Oh and one last thing, the behaviors Spec mentioned are really coming into light [img]http://www.**********.com/iB_html/non-cgi/emoticons/new/smile.gif[/img] It seems during the day everyone in my new large terrarium (a large globe from PFT with cheese cloth and plastic wrap on top) clime to the tippy top in the day and wedge into a little ridge around the lid. It's like a ledge and they just love it their. They spend all night up their too, but at dawn they drop down and start hopping all over. Infact, they are still at it this morning and they run, literally run up and down hop and flip to the other side, they are so cute and wacky [img]http://www.**********.com/iB_html/non-cgi/emoticons/biggrin.gif[/img] My 3 older ones prefer to just sit mid level or on the plant in their little aquarium during the afternoon and at night, but during the morning they actually hang out on the bottom of the tank... I think if I keep any I will make a ledge around the top for them to mash into during the day since they seem to like that so much. I think it's that hiding in creveces thing... Oh and my youngest ones fresh from the water, they hid in the folds of the paper towle, hang mid way on the glass or perch on the rimb of the water jug [img]http://www.**********.com/iB_html/non-cgi/emoticons/new/smile.gif[/img] Sorry, I just wake up every day and want to squeal with happyness when I see my little babies growing up. I have over 20 morphs now, I haven't an exact count just yet, but I'd guess 25 are out of the water, last night I had 19 out, and lots more came out this morning.
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  6. #30
    N=R* fs fp ne fl fi fc L Pyro's Avatar
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    Darcie,

    Funnel web spiders are indeed a pain and will eat anything near them so digging around them will be fruitless.

    I would avoid ants as a food source, even small numbers can swarm little critters and frogs, as I am sure you well know, have very sensitive skin so a few nips could cause problems.

    For the fruit flies, no I am not a dart frog person, never really had the time for their care. However, fruit flies are a model genetic system and the microbial genetics department is liken with the eukaryotic genetics department so I know a bunch of people who work with fruit flies in their labs. There are "special" foods for them but most labs actually find it more cost effective to mash up banana with fish flakes and then supliment that with some other fruits like a little bit of apple or pear or mellon or something. Considering the number of rogue fruit flies on campus I would say that the stuff works pretty good. And you I would like to point out that the reason fruit flies became a model system is because they were easy to find back in the old old days of science. Guys would just go down to the docks where the banana shipments came in and net a whole hoard of flies then scoop up some of the rotten bananas that were left from the shipment and head back to the lab.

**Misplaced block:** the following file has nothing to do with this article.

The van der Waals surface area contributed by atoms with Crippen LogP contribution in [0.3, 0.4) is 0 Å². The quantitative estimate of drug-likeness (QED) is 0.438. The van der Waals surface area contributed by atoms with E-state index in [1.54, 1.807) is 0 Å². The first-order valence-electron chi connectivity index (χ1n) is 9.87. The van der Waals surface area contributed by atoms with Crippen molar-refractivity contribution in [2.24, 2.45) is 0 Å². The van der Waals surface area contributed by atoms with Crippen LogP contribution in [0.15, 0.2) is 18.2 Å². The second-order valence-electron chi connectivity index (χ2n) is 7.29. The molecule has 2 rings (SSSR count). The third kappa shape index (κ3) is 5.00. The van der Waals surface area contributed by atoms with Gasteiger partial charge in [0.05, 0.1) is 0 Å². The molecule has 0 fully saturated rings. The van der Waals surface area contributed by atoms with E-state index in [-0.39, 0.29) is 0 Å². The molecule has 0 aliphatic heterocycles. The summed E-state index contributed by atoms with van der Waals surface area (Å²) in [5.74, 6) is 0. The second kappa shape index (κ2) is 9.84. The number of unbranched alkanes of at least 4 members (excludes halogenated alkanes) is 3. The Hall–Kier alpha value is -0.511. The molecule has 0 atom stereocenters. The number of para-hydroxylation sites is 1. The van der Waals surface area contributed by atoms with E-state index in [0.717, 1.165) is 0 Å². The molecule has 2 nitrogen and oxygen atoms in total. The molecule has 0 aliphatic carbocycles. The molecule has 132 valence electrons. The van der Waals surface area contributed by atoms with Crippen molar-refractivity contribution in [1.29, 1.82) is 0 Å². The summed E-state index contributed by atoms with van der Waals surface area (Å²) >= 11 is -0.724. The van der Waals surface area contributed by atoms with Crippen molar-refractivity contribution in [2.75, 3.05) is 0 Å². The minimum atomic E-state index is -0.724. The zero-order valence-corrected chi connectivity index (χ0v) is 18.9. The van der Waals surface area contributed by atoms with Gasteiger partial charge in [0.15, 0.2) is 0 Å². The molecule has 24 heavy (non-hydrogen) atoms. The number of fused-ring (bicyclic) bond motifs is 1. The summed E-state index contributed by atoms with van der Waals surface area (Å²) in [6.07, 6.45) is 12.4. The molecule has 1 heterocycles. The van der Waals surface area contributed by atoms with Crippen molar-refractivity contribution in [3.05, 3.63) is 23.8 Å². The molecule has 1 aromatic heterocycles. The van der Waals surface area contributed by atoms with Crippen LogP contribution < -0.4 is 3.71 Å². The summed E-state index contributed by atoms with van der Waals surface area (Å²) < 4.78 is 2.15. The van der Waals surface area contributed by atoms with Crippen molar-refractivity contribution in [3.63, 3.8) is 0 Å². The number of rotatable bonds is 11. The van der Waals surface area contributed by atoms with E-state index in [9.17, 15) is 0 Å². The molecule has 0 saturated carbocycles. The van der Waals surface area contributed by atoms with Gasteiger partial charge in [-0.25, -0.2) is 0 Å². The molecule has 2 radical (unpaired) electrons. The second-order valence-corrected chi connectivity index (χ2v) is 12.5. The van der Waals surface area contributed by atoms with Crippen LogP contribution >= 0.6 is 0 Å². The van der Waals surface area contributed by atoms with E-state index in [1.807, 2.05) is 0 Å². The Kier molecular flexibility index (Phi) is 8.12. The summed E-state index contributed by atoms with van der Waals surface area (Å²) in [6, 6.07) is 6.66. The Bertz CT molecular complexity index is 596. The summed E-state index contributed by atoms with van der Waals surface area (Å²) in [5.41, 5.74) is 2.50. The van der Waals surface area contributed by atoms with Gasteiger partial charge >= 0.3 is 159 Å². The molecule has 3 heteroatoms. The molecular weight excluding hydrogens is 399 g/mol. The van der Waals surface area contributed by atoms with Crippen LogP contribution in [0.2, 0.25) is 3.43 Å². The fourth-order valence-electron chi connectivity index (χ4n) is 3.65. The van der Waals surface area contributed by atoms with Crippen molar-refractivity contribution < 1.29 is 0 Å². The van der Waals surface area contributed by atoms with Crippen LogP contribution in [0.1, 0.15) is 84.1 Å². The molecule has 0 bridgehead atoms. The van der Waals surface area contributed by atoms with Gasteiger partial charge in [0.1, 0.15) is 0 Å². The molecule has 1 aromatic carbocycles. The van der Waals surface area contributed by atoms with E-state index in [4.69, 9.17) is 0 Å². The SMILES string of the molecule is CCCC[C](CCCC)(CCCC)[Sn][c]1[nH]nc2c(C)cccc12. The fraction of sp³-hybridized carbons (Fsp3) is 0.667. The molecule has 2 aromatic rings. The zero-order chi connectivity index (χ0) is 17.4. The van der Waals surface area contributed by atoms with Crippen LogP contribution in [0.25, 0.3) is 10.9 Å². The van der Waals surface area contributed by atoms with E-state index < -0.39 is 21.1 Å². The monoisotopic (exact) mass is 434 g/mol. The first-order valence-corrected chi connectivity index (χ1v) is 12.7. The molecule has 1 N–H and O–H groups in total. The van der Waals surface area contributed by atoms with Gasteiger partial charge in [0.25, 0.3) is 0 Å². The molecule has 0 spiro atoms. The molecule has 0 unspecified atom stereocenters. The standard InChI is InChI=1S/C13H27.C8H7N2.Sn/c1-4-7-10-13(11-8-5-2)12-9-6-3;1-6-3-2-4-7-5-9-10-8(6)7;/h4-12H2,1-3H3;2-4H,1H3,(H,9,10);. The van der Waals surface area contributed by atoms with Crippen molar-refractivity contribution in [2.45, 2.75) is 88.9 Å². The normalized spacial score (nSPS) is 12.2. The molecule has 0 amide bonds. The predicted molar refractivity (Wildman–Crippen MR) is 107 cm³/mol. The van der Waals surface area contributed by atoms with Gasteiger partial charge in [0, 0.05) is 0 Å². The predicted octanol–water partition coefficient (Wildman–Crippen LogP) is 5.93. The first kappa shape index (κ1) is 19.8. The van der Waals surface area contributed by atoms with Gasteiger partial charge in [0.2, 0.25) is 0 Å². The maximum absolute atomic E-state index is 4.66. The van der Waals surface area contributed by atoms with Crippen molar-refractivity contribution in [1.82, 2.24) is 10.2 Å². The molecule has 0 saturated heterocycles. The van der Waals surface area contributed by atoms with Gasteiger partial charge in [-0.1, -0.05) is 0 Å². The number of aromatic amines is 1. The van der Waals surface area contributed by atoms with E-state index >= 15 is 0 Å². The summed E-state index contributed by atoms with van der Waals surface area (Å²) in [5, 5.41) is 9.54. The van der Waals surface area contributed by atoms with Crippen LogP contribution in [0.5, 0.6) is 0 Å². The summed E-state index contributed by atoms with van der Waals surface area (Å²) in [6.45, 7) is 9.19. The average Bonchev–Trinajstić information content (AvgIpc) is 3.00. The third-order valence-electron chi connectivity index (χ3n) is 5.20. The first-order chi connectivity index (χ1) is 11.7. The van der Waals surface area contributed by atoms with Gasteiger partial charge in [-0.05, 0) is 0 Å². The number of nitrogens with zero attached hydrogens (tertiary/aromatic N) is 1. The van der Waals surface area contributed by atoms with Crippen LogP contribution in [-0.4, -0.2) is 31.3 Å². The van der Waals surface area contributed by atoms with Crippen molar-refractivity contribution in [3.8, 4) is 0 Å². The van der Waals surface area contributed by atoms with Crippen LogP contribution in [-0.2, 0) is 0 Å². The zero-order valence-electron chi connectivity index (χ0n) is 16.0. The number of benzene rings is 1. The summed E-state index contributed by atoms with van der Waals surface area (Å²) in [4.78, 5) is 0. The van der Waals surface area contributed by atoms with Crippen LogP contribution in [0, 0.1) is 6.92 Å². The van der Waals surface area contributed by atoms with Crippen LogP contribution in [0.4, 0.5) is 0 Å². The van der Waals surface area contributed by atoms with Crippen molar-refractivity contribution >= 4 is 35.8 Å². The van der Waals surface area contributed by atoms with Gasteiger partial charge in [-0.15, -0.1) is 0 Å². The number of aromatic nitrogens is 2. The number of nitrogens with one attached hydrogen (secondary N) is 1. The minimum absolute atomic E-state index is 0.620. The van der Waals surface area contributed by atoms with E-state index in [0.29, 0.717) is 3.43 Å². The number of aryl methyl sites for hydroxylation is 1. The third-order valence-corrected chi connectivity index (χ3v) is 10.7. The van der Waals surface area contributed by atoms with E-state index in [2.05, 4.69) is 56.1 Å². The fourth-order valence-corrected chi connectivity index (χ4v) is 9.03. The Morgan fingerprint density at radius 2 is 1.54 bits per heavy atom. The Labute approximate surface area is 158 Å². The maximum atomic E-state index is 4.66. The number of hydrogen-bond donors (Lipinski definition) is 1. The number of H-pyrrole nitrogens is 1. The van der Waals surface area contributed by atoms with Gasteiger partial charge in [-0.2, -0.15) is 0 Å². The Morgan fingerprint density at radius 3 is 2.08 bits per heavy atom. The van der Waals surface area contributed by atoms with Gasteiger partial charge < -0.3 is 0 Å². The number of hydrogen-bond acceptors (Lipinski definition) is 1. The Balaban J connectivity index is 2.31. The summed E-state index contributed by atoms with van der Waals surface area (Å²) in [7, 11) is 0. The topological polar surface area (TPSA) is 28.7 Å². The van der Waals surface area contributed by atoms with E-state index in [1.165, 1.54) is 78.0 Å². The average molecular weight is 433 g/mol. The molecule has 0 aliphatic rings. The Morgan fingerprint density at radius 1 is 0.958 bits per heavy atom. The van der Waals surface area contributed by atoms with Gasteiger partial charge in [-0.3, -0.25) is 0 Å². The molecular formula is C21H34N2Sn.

I have another idea for you. They are called deadfall traps. Take a glass jar (any size will do) and dig a hole and drop the jar into it. Back fill the hole so that the top of the jar is just at soil level. If you want you can drop something in as bait but it is not necassary. To have any kind of productive haul you will need to do a good number of these but if you check them every morning you will probably end up with a variety of stuff in the course of a week or so.
    'My love was science- specifically biology and, more specifically, when placed in a common jar, which of two organisms would devour the other.'

    See You Space Cowboy

    actagggcagtgatatcccattggtacatggcaaattagcctcatgat
    Hagerstown, Maryland

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    actagggcagtgatatcccattggtacatggcaaattagcctcatgat

  7. #31

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    Yah I use to keep pitfalls all the time for fun when I was little. Fruit and stuff does work, but it's a pain to work with, I was hoping for a less nasty methiod... maybe I can grow yeast in potato flakes? If I don't have anything under my board I'll slip the cup down their. Thanks again [img]http://www.**********.com/iB_html/non-cgi/emoticons/new/smile.gif[/img]

    Edit: Good news, I was looking in the older froglet cage and realised they had eaten one of the katydid nimphs I had put in so I went up a little on the food size and got a bunch of little grasshoppers, full grown leaf hoppers and crickets [img]http://www.**********.com/iB_html/non-cgi/emoticons/new/smile.gif[/img] some look to be a bit to large, but I'm hoping the smaller ones I got will get eaten [img]http://www.**********.com/iB_html/non-cgi/emoticons/new/smile.gif[/img]
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  8. #32
    Whats it to ya? Finch's Avatar
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    perhaps not all species produce albinos.

    Take the zebra finch. (my birds are zebra finches)

    They have been bred in captivity in the millions for countless (of their) gernerations. There is a great variety of forms and shapes, but no albino has ever been produced, or seen. Every other animal that has been bred on that vast of scale has produced albinos somewhere along the line, but not zebra finches, for some odd reason. Why? are they simply incapeable, or is it just much more infrequetly then other species? There is no natural selection in captivity normally, so they can have been preyed upon. Its one of the great misterys of aviculture.
    that makes no logic